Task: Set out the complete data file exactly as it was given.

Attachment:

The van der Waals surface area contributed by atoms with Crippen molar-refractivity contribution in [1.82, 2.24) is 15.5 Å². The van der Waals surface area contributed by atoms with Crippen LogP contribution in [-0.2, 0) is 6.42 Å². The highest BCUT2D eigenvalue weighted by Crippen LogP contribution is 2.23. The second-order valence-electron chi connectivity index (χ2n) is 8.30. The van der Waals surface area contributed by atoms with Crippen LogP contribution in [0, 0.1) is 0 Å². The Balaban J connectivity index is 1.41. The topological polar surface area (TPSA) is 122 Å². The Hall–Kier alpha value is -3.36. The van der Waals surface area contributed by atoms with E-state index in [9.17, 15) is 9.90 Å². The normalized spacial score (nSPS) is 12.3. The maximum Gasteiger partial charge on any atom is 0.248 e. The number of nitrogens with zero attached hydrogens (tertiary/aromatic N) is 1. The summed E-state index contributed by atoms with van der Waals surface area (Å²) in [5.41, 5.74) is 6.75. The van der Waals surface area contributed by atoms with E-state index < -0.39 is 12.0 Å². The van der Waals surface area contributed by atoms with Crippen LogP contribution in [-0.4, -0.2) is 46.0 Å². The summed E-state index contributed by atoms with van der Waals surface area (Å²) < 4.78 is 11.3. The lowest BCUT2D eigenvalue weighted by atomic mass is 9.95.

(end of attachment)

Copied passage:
The van der Waals surface area contributed by atoms with Crippen molar-refractivity contribution in [1.82, 2.24) is 15.5 Å². The van der Waals surface area contributed by atoms with Crippen LogP contribution in [-0.2, 0) is 6.42 Å². The highest BCUT2D eigenvalue weighted by Crippen LogP contribution is 2.23. The second-order valence-electron chi connectivity index (χ2n) is 8.30. The van der Waals surface area contributed by atoms with Crippen LogP contribution in [0, 0.1) is 0 Å². The Balaban J connectivity index is 1.41. The topological polar surface area (TPSA) is 122 Å². The Hall–Kier alpha value is -3.36. The van der Waals surface area contributed by atoms with E-state index in [9.17, 15) is 9.90 Å². The normalized spacial score (nSPS) is 12.3. The maximum Gasteiger partial charge on any atom is 0.248 e. The number of nitrogens with zero attached hydrogens (tertiary/aromatic N) is 1. The summed E-state index contributed by atoms with van der Waals surface area (Å²) in [5.41, 5.74) is 6.75. The van der Waals surface area contributed by atoms with E-state index < -0.39 is 12.0 Å². The van der Waals surface area contributed by atoms with Crippen LogP contribution in [-0.4, -0.2) is 46.0 Å². The summed E-state index contributed by atoms with van der Waals surface area (Å²) < 4.78 is 11.3. The lowest BCUT2D eigenvalue weighted by atomic mass is 9.95.